The Used 2011 Jeep Compass is offered in the following submodels: . Available styles include 4dr SUV 4WD (2.4L 4cyl 5M), 4dr SUV (2.0L 4cyl 5M), Limited 4dr SUV 4WD (2.4L 4cyl CVT), and Limited 4dr SUV (2.4L 4cyl CVT).
What's a good price on a Used 2011 Jeep Compass?
Save up to $549 on one of 23 Used 2011 Jeep Compass for sale at dealerships within 25 miles of Ashburn, VA with prices as low as $6,505 as of09/22/2018, based on data from dealers and consumer-driven dealer ratings ranging from1 to 5 out of 5 stars.
Price comparisons for Used 2011 Jeep Compass trim styles:
- The Used 2011 Jeep Compass Base is priced between $6,505 and$14,443 with odometer readings between 40885 and121357 miles.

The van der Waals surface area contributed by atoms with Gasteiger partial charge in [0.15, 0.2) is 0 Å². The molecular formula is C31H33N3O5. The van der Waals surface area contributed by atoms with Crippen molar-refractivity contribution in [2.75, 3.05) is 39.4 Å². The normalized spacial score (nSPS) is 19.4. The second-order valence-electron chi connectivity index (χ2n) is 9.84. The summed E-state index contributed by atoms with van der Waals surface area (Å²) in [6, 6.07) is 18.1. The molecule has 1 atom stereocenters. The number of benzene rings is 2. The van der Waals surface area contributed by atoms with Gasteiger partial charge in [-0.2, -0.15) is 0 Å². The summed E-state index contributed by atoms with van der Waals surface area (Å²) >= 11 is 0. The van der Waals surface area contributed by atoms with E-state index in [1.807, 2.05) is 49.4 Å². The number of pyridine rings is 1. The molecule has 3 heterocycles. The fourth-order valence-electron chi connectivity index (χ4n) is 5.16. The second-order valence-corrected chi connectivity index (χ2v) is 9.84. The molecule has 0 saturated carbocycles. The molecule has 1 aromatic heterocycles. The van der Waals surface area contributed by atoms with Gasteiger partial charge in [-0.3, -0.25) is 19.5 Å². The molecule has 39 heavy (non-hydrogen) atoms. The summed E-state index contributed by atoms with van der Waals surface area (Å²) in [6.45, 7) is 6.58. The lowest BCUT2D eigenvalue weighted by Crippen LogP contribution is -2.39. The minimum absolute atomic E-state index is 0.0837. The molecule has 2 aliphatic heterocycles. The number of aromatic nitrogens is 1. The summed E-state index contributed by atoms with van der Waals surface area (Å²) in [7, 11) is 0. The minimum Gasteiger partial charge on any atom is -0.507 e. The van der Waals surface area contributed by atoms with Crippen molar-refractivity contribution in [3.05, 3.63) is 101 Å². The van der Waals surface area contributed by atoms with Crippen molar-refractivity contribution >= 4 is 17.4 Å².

- The Used 2011 Jeep Compass Limited is priced between $9,866 and$14,995 with odometer readings between 59944 and92253 miles.
Shop with Edmunds for perks and special offers on used cars, trucks, and SUVs near Ashburn, VA. Doing so could save you hundreds or thousands of dollars. Edmunds also provides consumer-driven dealership sales and service reviews to help you make informed decisions about what cars to buy and where to buy them.
Which used 2011 Jeep Compasses are available in my area?